The more I dwelled on my “flaws,” the more and more certain I became that I would never escape them.
[Content notice: suicidal thoughts]
I have abandonment issues. I lost my house to foreclosure. I don’t want to have children.
Is that enough? Are you scared yet? Because I could keep going.
♦ ♦ ♦
This is how I used to think of myself, as a list of sad stories, complications, and faults. When I met someone new, especially a romantic partner, I laid out my faults out like evidence. See? Trust me. It’s better for us both if you don’t get involved.
I told myself that by being upfront about my baggage, I was weeding out those who couldn’t handle it, thus ensuring that I would be surrounded by only the people who could be supportive and understand.
If they were scared away, then I didn’t need or want them in the first place.
I wanted to keep people at a distance. I wanted sympathy and validation. I believed that I was inherently unworthy.
However, lately, I’ve begun to change my mind — or rather, it’s started to change on its own.
A few weeks ago, I went to bed feeling manic and woke up feeling worse. I was haunted by images of my past indiscretions and using them to flog myself. In essence, I was feeding myself poison.
Everyone makes decisions that are difficult or that they eventually come to regret, but I’ve always held myself to a standard of perfection that I would never impose on anyone else.
The more I dwelled on my “flaws,” the more and more certain I became that I would never escape them. I also became convinced that my life would be an unending list of negative attributes and choices, which overwhelmed me with fatigue. Not the sort that comes after a long day of work, but the sort that creeps into your bones and takes up residence in the marrow.
The sort that never leaves.
I began to Google ways to commit suicide, but couldn’t bring myself to do it. I wanted the pain to go away, but wasn’t willing to put myself through more.
It suddenly all came to me: While others in my life may have supported my self-flagellation, I was the only one actually inflicting it.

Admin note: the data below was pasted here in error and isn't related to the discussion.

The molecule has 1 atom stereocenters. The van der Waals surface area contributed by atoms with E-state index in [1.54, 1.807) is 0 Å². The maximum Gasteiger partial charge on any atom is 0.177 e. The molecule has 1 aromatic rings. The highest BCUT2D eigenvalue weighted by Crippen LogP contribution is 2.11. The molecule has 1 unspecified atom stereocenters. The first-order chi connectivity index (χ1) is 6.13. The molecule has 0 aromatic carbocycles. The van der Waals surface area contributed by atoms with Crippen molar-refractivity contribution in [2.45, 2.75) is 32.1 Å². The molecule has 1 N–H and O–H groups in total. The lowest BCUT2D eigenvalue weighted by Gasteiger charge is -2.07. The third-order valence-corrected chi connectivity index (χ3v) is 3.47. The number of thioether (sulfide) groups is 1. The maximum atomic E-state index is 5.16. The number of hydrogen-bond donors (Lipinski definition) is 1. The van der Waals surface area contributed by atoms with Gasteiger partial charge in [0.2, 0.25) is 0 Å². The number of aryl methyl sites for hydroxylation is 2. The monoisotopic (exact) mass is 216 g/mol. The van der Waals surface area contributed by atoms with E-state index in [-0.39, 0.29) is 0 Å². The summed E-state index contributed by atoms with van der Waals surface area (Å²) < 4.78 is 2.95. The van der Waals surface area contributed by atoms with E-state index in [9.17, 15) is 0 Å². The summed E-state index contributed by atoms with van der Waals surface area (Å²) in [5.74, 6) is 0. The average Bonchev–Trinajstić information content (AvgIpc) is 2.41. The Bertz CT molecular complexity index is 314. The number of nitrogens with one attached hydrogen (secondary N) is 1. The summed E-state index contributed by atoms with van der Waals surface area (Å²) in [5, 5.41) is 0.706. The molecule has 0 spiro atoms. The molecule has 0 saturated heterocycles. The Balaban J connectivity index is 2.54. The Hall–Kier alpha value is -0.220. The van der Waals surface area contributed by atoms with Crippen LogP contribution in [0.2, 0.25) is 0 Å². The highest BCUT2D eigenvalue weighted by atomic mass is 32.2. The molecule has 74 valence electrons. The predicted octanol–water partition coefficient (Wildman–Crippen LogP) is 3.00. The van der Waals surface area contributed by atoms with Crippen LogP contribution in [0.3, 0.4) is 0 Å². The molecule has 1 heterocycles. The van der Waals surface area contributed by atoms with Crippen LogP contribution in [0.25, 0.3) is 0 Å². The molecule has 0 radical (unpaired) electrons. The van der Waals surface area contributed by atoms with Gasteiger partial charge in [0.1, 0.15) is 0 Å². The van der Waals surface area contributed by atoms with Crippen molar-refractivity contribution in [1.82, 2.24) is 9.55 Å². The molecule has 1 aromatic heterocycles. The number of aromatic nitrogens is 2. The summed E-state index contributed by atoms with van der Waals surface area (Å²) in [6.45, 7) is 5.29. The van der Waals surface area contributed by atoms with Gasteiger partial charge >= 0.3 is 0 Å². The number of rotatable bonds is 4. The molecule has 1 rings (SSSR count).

That meant that I could choose, right then, to stop.
It wasn’t the easiest decision, and it still isn’t. I’ve beat myself up for so long that it’s second nature.
But the simple fact of realizing I had choices gave me freedom.
Four other realizations came to me:
1. I am worthy of a job I love.
I didn’t have to be shackled to a job that claimed I was valuable, but refused to give me enough hours to pay the bills. I was free to find a new job, one where I could work hard and make the money I both needed and deserved.
Within a week of this realization, I was hired as a bartender in Boston's financial district — a place where the clientele is friendly, the check averages are high, and my coworkers are supportive and happy.
2. I am worthy of a space that feels like a home.
I also didn’t have to live with my mother any longer. She supported me through the entirety of my separation, and I will always be grateful to her. However, once I got a new job, I moved out and got three roommates.
I got lucky: They’re good people who understand mental illness, so I can be my complete self around them. They are also respectful and hilarious.
3. I am worthy of a romance that fulfills me. I am worthy enough to forgive myself.
I didn’t have to blame myself for the end of my marriage. I was with my husband four years total, and we loved each other tremendously.
But I left. We tried twice during our separation to reconcile. Both times, we ended up exactly where we started: unhappy, but separate.
So, after nine months of separation, I filed my divorce papers and began the legal process of undoing my marriage. I feel grief and I mourn the loss — but I refuse to feel guilty anymore.
He’s a wonderful man, but not my wonderful man.
4. I am worthy of self-care. I am worthy of quality mental health resources.
I also didn’t have to neglect my mental health.
I was bullied by my primary care doctor into a medication regimen that wasn’t serving me well, so I searched for a new one. I still haven’t found a therapist — but I’ve taken the steps towards wellness at last.
♦ ♦ ♦
Yet I am far from perfect.
Not all days are good ones. Not every moment of every day is filled with a sense of deserving the best.
But I’m making my way toward the future I want, knowing that every step I take is one I deserve.